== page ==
Othello “I am not what I am.” An essay on Othello, question No 4. I will discuss this quote in relation to Lacan’s ideas about language as the symbolic order. My aim is to show how Othello finds his identity threatened by Desdemona’s reaction to his tales. In order to explain Lacan’s ideas very briefly I will quote from Pam Morris: Literature and Feminism, (Blackwell, 1993) where she discusses the resolution of the Oedipal crisis. For Freud the outcome of the child’s fear of castration is its submission to the reality principle and hence its entry into the social order.
For Lacan this must coincide with the child’s entry into the language system…Language is thus the Law of the father; a linguistic system within which our social and gender identity is always already structured. (p. 104) Othello’s identity in the Venetian society is his role as “the Moor”. Few people use his real name when talking about him. When speaking the given quote, Othello is telling the Venetians how he won Desdemona’s heart by telling her the story of his life, and he now retells it to the Venetians. This tale-telling is a way of employing the linguistic system to reshape for himself a new identity with more positive connotations than “the Moor” can offer.
“The Moor” is an expression the Venetians connect to other expressions in the linguistic system which all have a negative value. Examples are such expressions as “old black ram, a Barbary horse, lascivious, and a devil.” The negative overtone of these words will reflect back on Othello. He can’t change his origins but he can try to change the connotations of “the Moor”. He can fill the expression with a new content and thereby give himself an identity he can be more comfortable with. This is what Othello is doing when he is retelling his history. Othello is obviously a good narrator; Desdemona can’t get enough of his story.
Expressions like “seriously incline”, “with haste” and “greedy ear” show Desdemona’s eagerness for his storytelling. “And ever…/She’ld come again” shows that this has been happening over a period of time without Desdemona growing tired of his tales. The given quote implies that Othello feels he has been too clever for his own benefit. Desdemona’s craving for his autobiography is felt as a threat; it may jeopardize his new identity. Othello says that she would: “Devour up my discourse”.
It is in this discourse that his identity exists. If she devours up his discourse, she devours up his identity and leaves him where he started; as “the Moor”. Desdemona may represent the all-engulfing mother of the pre-Oedipal stage. This is a stage without structure, language or identity, an opposite to the linguistic system, the Law of the father. It is with a “greedy ear” she “devours up my discourse”. An ear is sometimes used to symbolize female genitalia and will here emphasize the fact that Othello feels the threat to be feminine.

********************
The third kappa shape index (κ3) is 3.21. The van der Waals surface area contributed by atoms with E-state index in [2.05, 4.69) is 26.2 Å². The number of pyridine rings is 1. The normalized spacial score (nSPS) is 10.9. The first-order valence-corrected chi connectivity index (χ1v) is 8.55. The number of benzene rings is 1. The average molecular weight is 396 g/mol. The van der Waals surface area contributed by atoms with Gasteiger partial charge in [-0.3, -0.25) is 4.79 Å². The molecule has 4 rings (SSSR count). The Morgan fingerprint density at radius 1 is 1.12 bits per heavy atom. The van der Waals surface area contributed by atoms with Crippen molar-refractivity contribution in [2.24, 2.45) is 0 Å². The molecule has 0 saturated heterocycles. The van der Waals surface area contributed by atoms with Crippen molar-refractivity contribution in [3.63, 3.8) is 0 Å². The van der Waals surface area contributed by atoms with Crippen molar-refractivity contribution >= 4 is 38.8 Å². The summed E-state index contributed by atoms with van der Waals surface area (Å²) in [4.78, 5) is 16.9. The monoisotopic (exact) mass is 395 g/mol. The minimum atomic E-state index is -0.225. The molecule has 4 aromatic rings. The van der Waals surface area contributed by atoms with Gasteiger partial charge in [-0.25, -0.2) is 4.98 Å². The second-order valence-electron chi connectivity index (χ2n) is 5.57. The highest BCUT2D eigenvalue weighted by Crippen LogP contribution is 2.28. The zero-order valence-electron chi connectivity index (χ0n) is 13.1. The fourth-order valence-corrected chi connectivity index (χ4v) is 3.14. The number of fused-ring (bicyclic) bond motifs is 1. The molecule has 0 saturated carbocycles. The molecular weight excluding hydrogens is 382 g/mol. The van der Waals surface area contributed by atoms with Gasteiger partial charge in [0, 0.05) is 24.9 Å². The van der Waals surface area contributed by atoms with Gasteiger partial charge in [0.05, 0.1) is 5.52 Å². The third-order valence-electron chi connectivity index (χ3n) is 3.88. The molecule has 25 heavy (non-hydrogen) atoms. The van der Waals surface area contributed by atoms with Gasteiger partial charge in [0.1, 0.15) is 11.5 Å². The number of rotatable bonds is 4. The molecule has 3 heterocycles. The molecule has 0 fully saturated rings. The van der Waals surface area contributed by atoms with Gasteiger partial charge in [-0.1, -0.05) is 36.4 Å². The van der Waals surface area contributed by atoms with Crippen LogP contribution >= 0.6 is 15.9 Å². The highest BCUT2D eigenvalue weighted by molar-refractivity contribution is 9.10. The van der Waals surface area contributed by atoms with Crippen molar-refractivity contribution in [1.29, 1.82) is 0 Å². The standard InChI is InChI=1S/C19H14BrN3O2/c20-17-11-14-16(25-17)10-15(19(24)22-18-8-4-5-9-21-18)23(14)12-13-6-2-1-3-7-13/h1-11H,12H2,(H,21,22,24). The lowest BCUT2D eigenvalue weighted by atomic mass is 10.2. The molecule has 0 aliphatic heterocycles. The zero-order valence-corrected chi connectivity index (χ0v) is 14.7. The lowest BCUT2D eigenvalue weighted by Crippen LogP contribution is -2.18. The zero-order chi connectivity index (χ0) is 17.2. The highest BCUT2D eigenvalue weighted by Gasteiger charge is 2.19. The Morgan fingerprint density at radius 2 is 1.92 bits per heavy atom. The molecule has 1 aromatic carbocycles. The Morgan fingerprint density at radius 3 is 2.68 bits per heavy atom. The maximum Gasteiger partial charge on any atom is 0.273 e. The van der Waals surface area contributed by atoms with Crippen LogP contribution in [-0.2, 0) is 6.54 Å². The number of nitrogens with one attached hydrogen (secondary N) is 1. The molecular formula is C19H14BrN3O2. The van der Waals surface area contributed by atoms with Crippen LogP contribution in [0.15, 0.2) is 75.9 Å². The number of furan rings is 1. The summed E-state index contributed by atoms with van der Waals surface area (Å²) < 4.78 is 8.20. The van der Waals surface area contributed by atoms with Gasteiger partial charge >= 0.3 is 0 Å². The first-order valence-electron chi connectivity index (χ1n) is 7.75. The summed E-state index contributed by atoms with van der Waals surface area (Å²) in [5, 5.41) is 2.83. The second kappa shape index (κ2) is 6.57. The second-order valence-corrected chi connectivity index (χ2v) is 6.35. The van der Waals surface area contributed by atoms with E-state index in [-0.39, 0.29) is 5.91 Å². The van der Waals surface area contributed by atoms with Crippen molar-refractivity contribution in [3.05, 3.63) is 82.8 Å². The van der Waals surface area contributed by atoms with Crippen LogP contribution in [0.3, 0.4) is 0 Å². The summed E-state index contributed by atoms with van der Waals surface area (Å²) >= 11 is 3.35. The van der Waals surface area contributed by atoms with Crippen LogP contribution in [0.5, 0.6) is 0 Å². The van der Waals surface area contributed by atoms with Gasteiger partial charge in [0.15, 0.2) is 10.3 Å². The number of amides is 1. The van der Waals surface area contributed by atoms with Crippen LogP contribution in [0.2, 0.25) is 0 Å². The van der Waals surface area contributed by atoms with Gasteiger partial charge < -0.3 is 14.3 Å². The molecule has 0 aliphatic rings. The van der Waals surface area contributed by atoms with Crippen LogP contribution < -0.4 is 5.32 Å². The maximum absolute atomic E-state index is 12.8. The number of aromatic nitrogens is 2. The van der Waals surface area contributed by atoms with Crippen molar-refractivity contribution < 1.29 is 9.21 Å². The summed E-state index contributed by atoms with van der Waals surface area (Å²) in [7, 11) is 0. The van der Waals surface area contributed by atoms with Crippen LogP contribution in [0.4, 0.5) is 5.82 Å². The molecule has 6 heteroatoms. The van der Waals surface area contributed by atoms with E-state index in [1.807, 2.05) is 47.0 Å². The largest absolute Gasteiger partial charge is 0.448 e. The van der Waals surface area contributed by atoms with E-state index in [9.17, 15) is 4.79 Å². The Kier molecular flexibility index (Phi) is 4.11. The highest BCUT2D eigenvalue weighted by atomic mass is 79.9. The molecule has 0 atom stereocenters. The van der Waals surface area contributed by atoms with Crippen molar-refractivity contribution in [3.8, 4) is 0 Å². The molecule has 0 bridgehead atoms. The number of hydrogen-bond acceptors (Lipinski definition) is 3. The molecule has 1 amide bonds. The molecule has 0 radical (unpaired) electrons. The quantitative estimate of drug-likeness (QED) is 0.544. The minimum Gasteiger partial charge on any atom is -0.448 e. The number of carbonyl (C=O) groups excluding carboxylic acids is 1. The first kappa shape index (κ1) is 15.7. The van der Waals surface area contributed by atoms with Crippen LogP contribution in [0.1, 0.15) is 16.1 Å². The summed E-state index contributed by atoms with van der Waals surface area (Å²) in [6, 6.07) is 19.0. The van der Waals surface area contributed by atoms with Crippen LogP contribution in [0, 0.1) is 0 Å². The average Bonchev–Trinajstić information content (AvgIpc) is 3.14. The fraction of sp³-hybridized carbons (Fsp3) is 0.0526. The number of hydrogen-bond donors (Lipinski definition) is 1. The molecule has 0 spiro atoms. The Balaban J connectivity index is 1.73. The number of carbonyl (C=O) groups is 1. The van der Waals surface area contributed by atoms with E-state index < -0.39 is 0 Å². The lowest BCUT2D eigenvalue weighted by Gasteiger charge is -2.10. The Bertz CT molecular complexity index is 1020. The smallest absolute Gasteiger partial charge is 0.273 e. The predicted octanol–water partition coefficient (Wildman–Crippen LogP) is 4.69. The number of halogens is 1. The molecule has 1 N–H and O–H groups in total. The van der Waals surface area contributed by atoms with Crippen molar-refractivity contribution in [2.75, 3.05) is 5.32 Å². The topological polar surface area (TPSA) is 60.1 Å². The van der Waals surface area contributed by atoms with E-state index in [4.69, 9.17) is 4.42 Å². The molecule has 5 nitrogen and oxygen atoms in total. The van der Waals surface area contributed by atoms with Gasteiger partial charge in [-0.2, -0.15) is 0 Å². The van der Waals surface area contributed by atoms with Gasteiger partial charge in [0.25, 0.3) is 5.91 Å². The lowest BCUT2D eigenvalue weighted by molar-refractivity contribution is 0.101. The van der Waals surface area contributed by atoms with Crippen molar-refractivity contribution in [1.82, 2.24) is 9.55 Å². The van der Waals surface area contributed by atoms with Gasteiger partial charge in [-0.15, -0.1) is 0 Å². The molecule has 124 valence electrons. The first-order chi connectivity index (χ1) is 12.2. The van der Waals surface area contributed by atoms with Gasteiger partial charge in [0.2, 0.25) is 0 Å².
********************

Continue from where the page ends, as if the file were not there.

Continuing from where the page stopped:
That he, through his discourse, is devoured shows that this feminine threat is all-engulfing. If Othello refuses to accept his old role as “the Moor” he will either be without an identity or be dragged by his self-fashioned identity back into the pre-Oedipal stage. These options are two sides of the same coin, he will lose himself either way. To give up one’s self is the same as suicide. Both death and the pre-Oedipal stage are spheres without language, structure, intention or identity.
To give way to the one or the other will have the same result for Othello; he will no longer be a conscious being. To save himself, Othello must get control over this “greedy ear”. Female sexuality was considered something scary which could best be controlled through marriage. A loose tongue was a sign of loose sexuality. Othello extends this notion to include Desdemona’s “greedy ear”. He marries Desdemona and all is well until Iago implies that Desdemona is unfaithful. Unfaithfulness in a woman will reflect back on her husband. A cuckold is a ridiculous figure in other people’s eyes.
He must be seriously lacking in person for his wife to run after other men. Othello sees himself in the same situation as before the marriage. Instead of using her ears she is now using her sexuality to destroy the identity he has built up for himself. I have already pointed out how ears and sexuality are connected in Othello’s mind. Either way the results are the same for Othello’s identity. He sees his positive image of himself slipping away: “Farewell the plumed troops and the big wars/ That makes ambition virtue!…Farewell: Othello’s occupation’s gone.” (III, iii, 352-353+360) The one way to control this threat is to passivize Desdemona completely by killing her.
He realizes too late the effect this action will have on his own situation. She was the only person who would accept the identity he had been fronting. He even had difficulties believing in it himself, which made him an easy victim for Iago. So when he killed Desdemona he killed the positive image of himself. The person he saw as a threat to his identity was the only person who actually sustained it.
Because he had such difficulties in believing in himself he found it impossible that anybody else should do so. This insecurity proves his undoing. His positive self-image gone, he is left a choice between “the Moor” or nothingness. The moment Emilia realizes Othello is the murderer she reverts to calling him expressions connected to the negative image of “the Moor”: “And you the blacker devil!..thou art a devil.” (V, ii, 129, 131) He can’t stand being this person, the only one society and the symbolic order can offer him. To construct his own identity has proven impossible. To be without an identity, a non-personn implies death. He chooses to free himself of this unwanted identity by stepping out of the social order and the language system by means of suicide.